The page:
Felipe Romero Beltrán (b. 1992) is a Columbian visual artist residing and studying in Madrid. Due to bureaucratic procedures, he had to await official documents that allowed him to continue his PhD. Experiencing the clear and present danger of a police arrest, he then decided to apply his knowledge about the routine checks to an art project: ‘Reducción’.
The title of Romero Beltrán’s project is of utmost importance. In Spanish, the word ‘reducción’ has several meanings. Besides reducing the amount, size, intensity or importance of a thing, it also could be understood as ‘to subdue or force to obey something or someone who offers resistance’. So, in this case, the latter definition of ‘reducción’ then would signify how the police puts its power into play by reducing the migrants to an anonymous entity that needs to be controlled.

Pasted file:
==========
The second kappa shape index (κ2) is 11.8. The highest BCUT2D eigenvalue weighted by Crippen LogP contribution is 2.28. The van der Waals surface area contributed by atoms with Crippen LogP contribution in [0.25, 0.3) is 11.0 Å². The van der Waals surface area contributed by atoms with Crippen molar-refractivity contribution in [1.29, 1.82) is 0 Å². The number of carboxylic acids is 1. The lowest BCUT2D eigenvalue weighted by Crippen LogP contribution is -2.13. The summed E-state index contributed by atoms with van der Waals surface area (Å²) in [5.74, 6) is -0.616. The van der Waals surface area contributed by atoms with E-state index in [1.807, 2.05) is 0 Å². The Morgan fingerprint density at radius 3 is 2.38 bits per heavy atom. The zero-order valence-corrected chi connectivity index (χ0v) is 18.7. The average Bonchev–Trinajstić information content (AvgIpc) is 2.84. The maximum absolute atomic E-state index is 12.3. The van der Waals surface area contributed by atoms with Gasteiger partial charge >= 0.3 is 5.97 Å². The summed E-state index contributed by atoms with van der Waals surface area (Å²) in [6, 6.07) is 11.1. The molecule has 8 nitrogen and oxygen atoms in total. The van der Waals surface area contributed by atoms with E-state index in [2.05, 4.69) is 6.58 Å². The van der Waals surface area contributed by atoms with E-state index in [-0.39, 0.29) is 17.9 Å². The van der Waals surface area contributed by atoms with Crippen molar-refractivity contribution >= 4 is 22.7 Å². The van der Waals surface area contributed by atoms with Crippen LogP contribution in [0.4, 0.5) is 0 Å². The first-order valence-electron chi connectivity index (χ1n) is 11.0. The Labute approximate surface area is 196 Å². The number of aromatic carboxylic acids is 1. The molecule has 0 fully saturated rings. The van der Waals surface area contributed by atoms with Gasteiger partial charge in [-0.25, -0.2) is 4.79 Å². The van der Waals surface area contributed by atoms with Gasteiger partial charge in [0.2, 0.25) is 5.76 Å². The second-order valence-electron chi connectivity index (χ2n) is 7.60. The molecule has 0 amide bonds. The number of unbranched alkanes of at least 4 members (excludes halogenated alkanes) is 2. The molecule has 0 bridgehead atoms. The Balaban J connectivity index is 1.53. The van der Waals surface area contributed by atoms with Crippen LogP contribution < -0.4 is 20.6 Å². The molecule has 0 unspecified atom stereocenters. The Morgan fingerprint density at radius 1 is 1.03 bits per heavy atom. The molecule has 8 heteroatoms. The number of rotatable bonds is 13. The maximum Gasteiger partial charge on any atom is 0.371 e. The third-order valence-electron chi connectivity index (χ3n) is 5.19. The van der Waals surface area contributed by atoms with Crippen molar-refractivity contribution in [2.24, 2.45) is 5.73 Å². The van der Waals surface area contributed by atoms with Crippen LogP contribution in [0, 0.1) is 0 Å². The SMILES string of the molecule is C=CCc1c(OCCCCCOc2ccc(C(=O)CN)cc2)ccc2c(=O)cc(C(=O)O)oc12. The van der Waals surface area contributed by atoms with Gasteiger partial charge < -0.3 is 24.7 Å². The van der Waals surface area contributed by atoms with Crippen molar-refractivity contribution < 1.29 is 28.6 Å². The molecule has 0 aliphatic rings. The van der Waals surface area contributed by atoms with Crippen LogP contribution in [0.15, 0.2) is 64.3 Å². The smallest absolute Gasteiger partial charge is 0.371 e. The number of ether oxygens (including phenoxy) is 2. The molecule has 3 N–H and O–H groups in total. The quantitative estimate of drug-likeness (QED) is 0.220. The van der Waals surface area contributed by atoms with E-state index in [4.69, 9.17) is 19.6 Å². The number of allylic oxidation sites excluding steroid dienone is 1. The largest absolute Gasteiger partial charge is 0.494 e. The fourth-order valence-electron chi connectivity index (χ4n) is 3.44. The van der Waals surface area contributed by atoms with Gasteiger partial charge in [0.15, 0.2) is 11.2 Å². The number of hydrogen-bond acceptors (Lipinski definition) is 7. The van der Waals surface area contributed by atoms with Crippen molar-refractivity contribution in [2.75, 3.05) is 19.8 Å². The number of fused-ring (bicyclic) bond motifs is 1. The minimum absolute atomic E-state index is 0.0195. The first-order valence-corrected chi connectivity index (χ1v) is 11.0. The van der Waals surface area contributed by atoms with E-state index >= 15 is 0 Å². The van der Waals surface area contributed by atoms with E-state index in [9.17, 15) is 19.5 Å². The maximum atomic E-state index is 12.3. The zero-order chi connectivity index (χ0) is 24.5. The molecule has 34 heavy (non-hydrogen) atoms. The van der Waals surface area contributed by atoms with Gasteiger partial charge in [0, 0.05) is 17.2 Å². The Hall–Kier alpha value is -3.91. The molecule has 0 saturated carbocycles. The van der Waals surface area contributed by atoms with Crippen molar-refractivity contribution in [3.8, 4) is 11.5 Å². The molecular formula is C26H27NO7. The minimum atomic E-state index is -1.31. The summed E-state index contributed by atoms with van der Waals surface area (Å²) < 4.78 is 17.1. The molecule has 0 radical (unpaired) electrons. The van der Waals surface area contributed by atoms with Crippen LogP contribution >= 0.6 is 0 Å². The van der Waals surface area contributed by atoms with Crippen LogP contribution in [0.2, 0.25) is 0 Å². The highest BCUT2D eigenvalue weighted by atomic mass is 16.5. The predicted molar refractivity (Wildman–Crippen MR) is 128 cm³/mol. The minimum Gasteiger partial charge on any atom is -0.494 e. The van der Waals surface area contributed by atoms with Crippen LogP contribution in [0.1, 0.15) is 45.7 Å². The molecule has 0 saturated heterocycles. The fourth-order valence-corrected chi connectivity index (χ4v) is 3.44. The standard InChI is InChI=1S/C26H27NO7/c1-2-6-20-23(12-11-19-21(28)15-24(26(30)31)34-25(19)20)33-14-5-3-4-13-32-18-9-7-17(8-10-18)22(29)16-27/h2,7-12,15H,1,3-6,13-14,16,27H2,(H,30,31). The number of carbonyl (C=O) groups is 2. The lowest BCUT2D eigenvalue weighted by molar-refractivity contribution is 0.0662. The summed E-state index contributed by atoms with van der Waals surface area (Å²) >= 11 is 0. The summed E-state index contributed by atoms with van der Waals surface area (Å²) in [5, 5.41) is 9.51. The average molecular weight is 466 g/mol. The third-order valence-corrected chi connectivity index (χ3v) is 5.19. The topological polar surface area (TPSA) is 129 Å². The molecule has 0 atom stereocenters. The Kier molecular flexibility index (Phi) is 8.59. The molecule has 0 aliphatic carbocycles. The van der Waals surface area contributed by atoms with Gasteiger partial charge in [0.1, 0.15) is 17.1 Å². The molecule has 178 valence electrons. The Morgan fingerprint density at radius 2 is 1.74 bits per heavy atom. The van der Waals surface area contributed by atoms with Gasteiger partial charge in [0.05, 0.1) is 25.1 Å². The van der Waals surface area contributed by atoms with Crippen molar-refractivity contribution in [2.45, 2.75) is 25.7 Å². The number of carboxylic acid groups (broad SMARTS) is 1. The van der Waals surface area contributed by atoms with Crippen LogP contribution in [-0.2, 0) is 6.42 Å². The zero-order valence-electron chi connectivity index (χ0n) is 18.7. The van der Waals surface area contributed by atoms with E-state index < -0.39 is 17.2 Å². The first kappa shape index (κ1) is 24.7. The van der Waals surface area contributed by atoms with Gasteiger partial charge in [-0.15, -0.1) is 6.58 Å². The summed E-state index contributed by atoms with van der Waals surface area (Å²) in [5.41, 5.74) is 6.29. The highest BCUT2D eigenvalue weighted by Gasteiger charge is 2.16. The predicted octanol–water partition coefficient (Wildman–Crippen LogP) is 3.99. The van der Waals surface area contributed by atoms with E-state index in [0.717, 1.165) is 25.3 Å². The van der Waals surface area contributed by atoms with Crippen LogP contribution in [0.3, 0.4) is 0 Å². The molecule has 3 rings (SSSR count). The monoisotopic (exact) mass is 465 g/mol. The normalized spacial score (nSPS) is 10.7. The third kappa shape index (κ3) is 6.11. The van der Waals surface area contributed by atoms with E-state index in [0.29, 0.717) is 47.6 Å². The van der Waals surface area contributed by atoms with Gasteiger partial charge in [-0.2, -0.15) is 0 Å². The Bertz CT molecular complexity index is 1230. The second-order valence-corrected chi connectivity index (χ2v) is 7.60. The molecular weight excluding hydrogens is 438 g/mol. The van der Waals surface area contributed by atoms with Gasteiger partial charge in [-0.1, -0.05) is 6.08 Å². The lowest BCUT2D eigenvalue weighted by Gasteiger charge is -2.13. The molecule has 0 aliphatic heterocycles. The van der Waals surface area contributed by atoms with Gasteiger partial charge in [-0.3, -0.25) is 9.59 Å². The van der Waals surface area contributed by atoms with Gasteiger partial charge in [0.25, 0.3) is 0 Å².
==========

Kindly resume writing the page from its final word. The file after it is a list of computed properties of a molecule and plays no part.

In Madrid, the arrest of undocumented people is regulated by the Police Defence Manual. This manual, established by the National Police Force, explains in detail how to subdue an undocumented person with a range of specific combat techniques. Reducción, a work in progress, consists of staged interpretations of the various police actions – their ‘choreography’ for making arrests – as arriving from the training.
Situated in neutralised settings – white backgrounds – two black actors, bare-chested but further dressed as if in uniform, ‘combat’ each other in miniature ‘schemes’. In fact, these ‘actors’ are amateurs recruited through an advertisement placed by the artist, and the procedures were further instructed by a (befriended) national police officer. The black-and-white images that resulted from those sessions serve as an appropriation of actual arrests, thus correlating with seemingly mundane (and desolated) street scenes that Romero Beltrán also systematically documented with his camera; non-places that, once contextualised, vibrate an eerie sense of discomfort.
This is an excerpt. The full article has been published in GUP #63.